And the first time she went out for lunch at a restaurant with girlfriends she didn?t make it through. ?The first thing I noticed was people smoking. It had never bothered me before because I used to smoke. But all of a sudden it bothered me a lot – a lot. I had to go home. That mother instinct kicked in.?
Helen and James have eschewed the help of a nanny for at least the first four or five months of Haley?s life. But with James working hard on his fledgling business, Helen has found the load heavy. ?For the first three weeks I was really on my own. I felt depressed and lonely, even though my girlfriends would stop by and see me. You?re confined and you feel like no one knows what you?re going through,? she says. ?But it?s beautiful, the whole thing, as you watch her each day.?
Her mother rang when Haley was three weeks old to tell her she was making a surprise visit. ?I was in tears. I was like, I really need you mum! You should have come yesterday!?
It was a special time for Helen and her mother. During previous visits, Helen says she had always been busy and hadn?t bothered to spend quality time with her. This time was different. ?Talking is all we did. We were inseparable. I felt like we really bonded – it took 30 years for us to really get along. For the past nearly 13 years now [since Helen came to Thailand] we got along, but it was always me looking for my own identity, trying to get away, starting my own life.?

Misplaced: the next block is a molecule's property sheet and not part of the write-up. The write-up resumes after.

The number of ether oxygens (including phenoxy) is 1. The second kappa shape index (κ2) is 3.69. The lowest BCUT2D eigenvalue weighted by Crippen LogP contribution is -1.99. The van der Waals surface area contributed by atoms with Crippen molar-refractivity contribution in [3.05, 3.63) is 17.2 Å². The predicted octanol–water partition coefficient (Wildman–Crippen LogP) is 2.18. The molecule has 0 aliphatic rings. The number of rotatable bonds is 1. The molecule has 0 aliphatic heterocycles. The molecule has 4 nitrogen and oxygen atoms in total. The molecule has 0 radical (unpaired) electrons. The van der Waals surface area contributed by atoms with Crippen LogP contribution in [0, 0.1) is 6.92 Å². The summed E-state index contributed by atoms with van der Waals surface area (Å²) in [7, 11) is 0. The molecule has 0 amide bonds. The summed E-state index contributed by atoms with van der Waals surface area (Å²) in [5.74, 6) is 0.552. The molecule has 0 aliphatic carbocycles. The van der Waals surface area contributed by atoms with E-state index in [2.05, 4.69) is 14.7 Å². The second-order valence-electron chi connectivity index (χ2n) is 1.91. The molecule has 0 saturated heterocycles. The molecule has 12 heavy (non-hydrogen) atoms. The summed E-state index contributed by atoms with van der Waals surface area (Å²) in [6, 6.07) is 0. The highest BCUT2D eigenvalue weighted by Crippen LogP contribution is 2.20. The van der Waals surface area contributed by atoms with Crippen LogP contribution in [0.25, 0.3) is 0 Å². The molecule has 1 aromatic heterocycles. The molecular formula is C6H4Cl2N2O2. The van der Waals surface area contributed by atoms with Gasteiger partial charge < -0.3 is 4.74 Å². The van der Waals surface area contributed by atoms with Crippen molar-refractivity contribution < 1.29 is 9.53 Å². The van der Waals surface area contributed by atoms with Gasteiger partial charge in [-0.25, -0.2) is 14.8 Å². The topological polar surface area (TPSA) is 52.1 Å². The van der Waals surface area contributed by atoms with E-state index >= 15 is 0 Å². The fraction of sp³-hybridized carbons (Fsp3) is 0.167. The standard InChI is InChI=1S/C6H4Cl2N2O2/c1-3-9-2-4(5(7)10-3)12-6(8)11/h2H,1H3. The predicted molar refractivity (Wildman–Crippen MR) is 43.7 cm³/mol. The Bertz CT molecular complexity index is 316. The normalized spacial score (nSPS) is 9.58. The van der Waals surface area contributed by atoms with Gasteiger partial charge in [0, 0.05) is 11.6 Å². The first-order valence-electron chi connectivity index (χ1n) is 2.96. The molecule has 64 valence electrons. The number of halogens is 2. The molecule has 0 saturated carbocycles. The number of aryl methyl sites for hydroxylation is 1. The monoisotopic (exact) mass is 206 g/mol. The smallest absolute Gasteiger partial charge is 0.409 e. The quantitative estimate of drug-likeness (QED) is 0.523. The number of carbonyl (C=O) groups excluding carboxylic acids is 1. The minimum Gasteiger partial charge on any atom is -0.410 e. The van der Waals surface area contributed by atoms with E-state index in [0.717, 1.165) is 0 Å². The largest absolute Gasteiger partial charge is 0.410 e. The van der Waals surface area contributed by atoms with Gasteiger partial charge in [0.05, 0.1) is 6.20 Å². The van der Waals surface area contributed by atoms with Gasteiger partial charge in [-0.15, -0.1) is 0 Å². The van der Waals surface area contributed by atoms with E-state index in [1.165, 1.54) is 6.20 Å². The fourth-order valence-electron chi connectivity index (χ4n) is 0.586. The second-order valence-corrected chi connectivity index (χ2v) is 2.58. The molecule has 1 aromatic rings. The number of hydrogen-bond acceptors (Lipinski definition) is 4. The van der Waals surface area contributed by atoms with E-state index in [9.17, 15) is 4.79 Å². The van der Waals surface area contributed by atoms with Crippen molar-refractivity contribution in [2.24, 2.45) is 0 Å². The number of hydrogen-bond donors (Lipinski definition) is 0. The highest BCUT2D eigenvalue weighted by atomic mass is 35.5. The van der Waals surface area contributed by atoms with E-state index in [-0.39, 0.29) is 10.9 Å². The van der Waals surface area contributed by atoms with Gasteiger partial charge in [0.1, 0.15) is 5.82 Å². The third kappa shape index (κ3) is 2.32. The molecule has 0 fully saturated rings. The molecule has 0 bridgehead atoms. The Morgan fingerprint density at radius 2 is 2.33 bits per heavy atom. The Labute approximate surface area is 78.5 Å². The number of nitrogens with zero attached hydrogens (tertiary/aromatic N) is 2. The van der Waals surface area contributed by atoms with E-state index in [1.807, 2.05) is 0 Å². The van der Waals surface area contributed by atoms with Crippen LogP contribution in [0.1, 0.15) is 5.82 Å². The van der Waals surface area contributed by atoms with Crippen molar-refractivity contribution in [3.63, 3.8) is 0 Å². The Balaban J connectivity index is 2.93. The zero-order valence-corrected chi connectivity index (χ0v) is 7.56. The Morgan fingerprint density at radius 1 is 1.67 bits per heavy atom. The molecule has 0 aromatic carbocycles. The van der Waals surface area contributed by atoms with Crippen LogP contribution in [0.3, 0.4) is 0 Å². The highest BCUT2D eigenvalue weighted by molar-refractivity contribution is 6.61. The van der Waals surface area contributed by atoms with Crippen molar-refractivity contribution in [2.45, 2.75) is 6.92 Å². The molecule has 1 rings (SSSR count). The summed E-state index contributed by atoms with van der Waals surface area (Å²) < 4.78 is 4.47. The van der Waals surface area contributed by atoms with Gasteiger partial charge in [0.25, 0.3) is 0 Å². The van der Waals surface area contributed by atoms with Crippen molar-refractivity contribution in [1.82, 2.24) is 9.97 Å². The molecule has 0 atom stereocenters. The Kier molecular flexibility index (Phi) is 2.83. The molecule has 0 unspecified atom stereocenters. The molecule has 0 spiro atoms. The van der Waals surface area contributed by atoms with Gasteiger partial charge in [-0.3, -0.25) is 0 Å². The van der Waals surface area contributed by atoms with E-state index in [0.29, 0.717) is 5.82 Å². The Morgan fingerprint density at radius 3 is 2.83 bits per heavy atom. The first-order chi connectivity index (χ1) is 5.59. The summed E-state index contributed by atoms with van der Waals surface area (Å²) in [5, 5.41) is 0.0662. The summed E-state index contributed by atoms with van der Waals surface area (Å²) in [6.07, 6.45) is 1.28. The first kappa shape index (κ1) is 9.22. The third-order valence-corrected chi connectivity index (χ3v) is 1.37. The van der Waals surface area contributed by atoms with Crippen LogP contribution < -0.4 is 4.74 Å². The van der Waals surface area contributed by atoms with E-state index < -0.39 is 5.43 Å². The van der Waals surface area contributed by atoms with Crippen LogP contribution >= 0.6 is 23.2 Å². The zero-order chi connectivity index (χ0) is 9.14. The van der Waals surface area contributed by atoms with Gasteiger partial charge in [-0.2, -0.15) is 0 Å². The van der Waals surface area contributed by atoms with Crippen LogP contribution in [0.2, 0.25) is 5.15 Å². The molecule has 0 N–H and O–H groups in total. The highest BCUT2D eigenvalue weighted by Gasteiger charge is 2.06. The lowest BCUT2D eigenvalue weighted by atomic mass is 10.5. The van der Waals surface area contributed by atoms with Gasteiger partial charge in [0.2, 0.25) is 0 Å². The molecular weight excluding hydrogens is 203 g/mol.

Career plans are on hold now, but Helen will eventually go back to work. At the moment it?s a struggle for Helen to settle on a new image for herself in her own mind. ?I still have this image of myself as a model, personality, VJ. I didn?t want to let go of that; I still don?t want to let go of that. I?m finding it hard.?
Helen says she wonders how people will cope with the fact she?s now a mother. ?You can?t always be that fun, carefree person, pushing people?s buttons and pushing the limits of what people are going to accept in society in their pictures. You have to start taking responsibilities for your actions, for society.?
At least on one front she?s still making a stand. ?I won?t let breastfeeding stop me from going out. It feels so natural. I don?t care what anyone else is thinking and I?m not going to deprive Haley of that.?
In the meantime, Helen?s watching her daughter develop a personality just like her own. ?What goes around comes around,? she laughs. ?She already shows a stubborn streak. I can see that she?s going to be tough. She?s going to be a go-getter. She?s not going to be sit back and be weak.?
The most important qualities she?d like to teach Haley are compassion, kindness and fairness. ?That?s what I want to show her. Not so much teach her but show her, and she?ll learn from that.?
As for her relationship with her husband, Helen says the change a child made to their lives was at first a shock in terms of how little time they get to spend together. ?It?s been tiring, but very rewarding. We look at her and we say ?Oh my gosh we did this!? And we high five each other!?
So will Baby Berger Number Two be on its way some time soon? ?The first week after Haley was born, I was absolutely not going to have anymore children. But now I can see that I would. I think I?ll continue until I?m 35; then I can stop and enjoy it all.?